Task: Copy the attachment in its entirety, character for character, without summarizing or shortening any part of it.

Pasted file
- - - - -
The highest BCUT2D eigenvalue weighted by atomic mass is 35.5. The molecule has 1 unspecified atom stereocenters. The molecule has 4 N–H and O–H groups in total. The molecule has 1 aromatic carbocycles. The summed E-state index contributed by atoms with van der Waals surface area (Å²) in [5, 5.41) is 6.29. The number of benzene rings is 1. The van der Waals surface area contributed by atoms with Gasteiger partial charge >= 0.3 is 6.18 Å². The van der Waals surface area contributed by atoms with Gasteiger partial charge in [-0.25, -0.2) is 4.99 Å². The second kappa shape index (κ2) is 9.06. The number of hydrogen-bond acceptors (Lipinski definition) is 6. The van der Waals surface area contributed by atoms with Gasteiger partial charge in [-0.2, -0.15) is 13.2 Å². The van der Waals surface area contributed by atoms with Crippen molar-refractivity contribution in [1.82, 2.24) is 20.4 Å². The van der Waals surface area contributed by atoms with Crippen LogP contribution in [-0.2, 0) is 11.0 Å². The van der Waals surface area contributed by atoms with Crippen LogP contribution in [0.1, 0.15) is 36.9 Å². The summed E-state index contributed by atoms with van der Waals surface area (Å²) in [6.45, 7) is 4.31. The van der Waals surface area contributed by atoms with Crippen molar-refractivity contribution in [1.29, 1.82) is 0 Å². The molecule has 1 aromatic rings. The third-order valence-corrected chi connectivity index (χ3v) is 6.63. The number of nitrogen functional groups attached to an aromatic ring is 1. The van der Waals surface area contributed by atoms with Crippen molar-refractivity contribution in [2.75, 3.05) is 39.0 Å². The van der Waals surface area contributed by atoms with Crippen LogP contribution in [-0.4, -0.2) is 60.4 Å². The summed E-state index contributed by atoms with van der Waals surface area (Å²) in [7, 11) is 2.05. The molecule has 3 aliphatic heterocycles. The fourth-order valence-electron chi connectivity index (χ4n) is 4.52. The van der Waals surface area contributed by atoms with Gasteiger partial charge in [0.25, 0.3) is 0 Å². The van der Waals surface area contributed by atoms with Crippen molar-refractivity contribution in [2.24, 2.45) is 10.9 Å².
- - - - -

The highest BCUT2D eigenvalue weighted by atomic mass is 35.5. The molecule has 1 unspecified atom stereocenters. The molecule has 4 N–H and O–H groups in total. The molecule has 1 aromatic carbocycles. The summed E-state index contributed by atoms with van der Waals surface area (Å²) in [5, 5.41) is 6.29. The number of benzene rings is 1. The van der Waals surface area contributed by atoms with Gasteiger partial charge >= 0.3 is 6.18 Å². The van der Waals surface area contributed by atoms with Gasteiger partial charge in [-0.25, -0.2) is 4.99 Å². The second kappa shape index (κ2) is 9.06. The number of hydrogen-bond acceptors (Lipinski definition) is 6. The van der Waals surface area contributed by atoms with Gasteiger partial charge in [-0.2, -0.15) is 13.2 Å². The van der Waals surface area contributed by atoms with Crippen molar-refractivity contribution in [1.82, 2.24) is 20.4 Å². The van der Waals surface area contributed by atoms with Crippen LogP contribution in [-0.2, 0) is 11.0 Å². The van der Waals surface area contributed by atoms with Crippen LogP contribution in [0.1, 0.15) is 36.9 Å². The summed E-state index contributed by atoms with van der Waals surface area (Å²) in [6.45, 7) is 4.31. The van der Waals surface area contributed by atoms with Crippen molar-refractivity contribution in [1.29, 1.82) is 0 Å². The molecule has 1 aromatic rings. The third-order valence-corrected chi connectivity index (χ3v) is 6.63. The number of nitrogen functional groups attached to an aromatic ring is 1. The van der Waals surface area contributed by atoms with Crippen molar-refractivity contribution in [2.75, 3.05) is 39.0 Å². The van der Waals surface area contributed by atoms with Crippen LogP contribution in [-0.4, -0.2) is 60.4 Å². The summed E-state index contributed by atoms with van der Waals surface area (Å²) in [7, 11) is 2.05. The molecule has 3 aliphatic heterocycles. The fourth-order valence-electron chi connectivity index (χ4n) is 4.52. The van der Waals surface area contributed by atoms with Gasteiger partial charge in [0.25, 0.3) is 0 Å². The van der Waals surface area contributed by atoms with Crippen molar-refractivity contribution in [2.24, 2.45) is 10.9 Å².